Monday, July 22, 2013

Moynihan 'vindicated' by big bank resurgence?

Three years and a roller-coaster ride later, Bank of America's stock price is nearly back to the level it was when CEO Brian Moynihan took the helm. In a piece examining the first boost in big-bank revenue in four years, Bloomberg says the bank's performance has "vindicated" the chief executive and his counterpart at Morgan Stanley.

Greg Donaldson of Donaldson Capital Management tells Bloomberg: “Big banks are absolutely back ... The bleeding has stopped, and now they can spend time on figuring out how to make more money.”

They call the second quarter a "pivot point" for big banks in the post-financial crisis economic cycle. But fluctuating interest rates and strengthening regulatory oversight means they're not out of the woods yet.

STICKER SHOCK TO AFFECT HOUSING RECOVERY: When you go shopping for a home, you generally take a look at what your monthly payment will be. And while the recent rise in mortgage rates might not seem like much in the historical scheme of things, it adds up, the Wall Street Journal says.

Since mortgage rates started rising, the average payment on a $200,000 house has gone up $100 per month. For a $450,000 abode, it's gone up $250. That could keep some people on the verge of buying on the sidelines, experts told the Journal.

So the housing recovery is not over, and mortgages are still pretty affordable. But it's sure to have an impact on demand.

CHARLOTTE SPARED IN WELLS MORTGAGE LAYOFFS: Wells announced 350 layoffs in its mortgage unit as rising interest rates crimp demand. None of them, however, are coming in the Charlotte area -- which does a decent bit of mortgage business.

UNEMPLOYMENT UNCHANGED: The N.C. unemployment rate stayed at 8.8 percent. Business and professional services added the most jobs.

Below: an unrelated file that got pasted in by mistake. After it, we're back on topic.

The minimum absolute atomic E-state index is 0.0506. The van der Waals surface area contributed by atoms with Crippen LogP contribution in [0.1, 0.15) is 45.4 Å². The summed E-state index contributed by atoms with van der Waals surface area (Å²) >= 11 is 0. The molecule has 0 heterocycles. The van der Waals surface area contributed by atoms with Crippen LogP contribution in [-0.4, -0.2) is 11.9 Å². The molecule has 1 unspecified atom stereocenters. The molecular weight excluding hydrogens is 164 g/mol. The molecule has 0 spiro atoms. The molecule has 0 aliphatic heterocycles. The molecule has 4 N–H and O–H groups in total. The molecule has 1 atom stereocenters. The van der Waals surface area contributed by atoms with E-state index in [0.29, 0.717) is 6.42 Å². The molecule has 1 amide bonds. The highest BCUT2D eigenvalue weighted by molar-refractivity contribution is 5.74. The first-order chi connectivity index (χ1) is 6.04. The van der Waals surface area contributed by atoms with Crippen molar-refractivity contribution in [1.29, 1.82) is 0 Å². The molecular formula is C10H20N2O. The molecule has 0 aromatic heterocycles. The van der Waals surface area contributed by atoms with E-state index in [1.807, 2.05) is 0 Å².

SUNTRUST PROFIT RISES: The Atlanta bank's profits rose 35 percent, barely beating Wall Street expectations, as expenses fell.

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Financial headlines

CHINA'S BANKS NEED CAPITAL: It ain't just America. Chinese banks will need as much as $100 billion more in capital over two years after the government eliminated a floor on interest rates, the Wall Street Journal reports. The move is meant to boost competition in lending, and that could ultimately hurt the banks' profitability -- boosting the need for funding.

BANKS DRIVING UP COMMODITIES: Big banks like Goldman Sachs are driving up the prices on commodities like aluminum by buying up the infrastructure used to store them, The New York Time reports. They're making billions in the process. Bloomberg reports that the Federal Reserve might strip the banks of their ability to conduct these activities.

WORK OUT INSTEAD OF DRINK: You always hear about business being conducted over a round of drinks. But these days, that's starting to be replaced by dealmaking at the (high-end) gym, Bloomberg says. Traders and salesman are meeting for 5 a.m. workouts instead of 5 p.m. happy hours.

OTHER HEADLINES: CNBC wouldn't show video of Sen. Elizabeth Warren taking anchor to task.

Around Bank Town

ON THE FRONT PAGE: It's budget week at the N.C. General Assembly, and changes to education are on the table ... Rutherford County co-op wants to put a power line through a video game developer's land. He's fighting back ...  AT&T worker follows dream by buying Lincoln County campground.

OVER THE WEEKEND: The airport saga continues to unfold ... Jerry Orr's legacy in the balance ... City vs. suburbs fight flaring in the legislature.

AHEAD THIS WEEK: Charlotte City Council meets tonight. Replacement could be chosen for interim mayor Patsy Kinsey in District 1... Airport is likely to come up .... Ingersoll Rand reports earnings Friday...

THE COMMUTE: Not too bad so far. Wilkinson Boulelvard is re-opened.

DOUGHNUT WARS: Krispy Kreme and Dunkin' Donuts battle for Charlotte on what they describe as inverse business models. The Winston-Salem company says it sells doughnuts first, then coffee. Dunkin' says it sells coffee, then doughnuts.

NEW CHARLOTTE BUSINESSES: The Chamber has put out a handy tool to track new and expanded businesses in Charlotte. It's got a clickable map showing where they are, and how many new employees they have.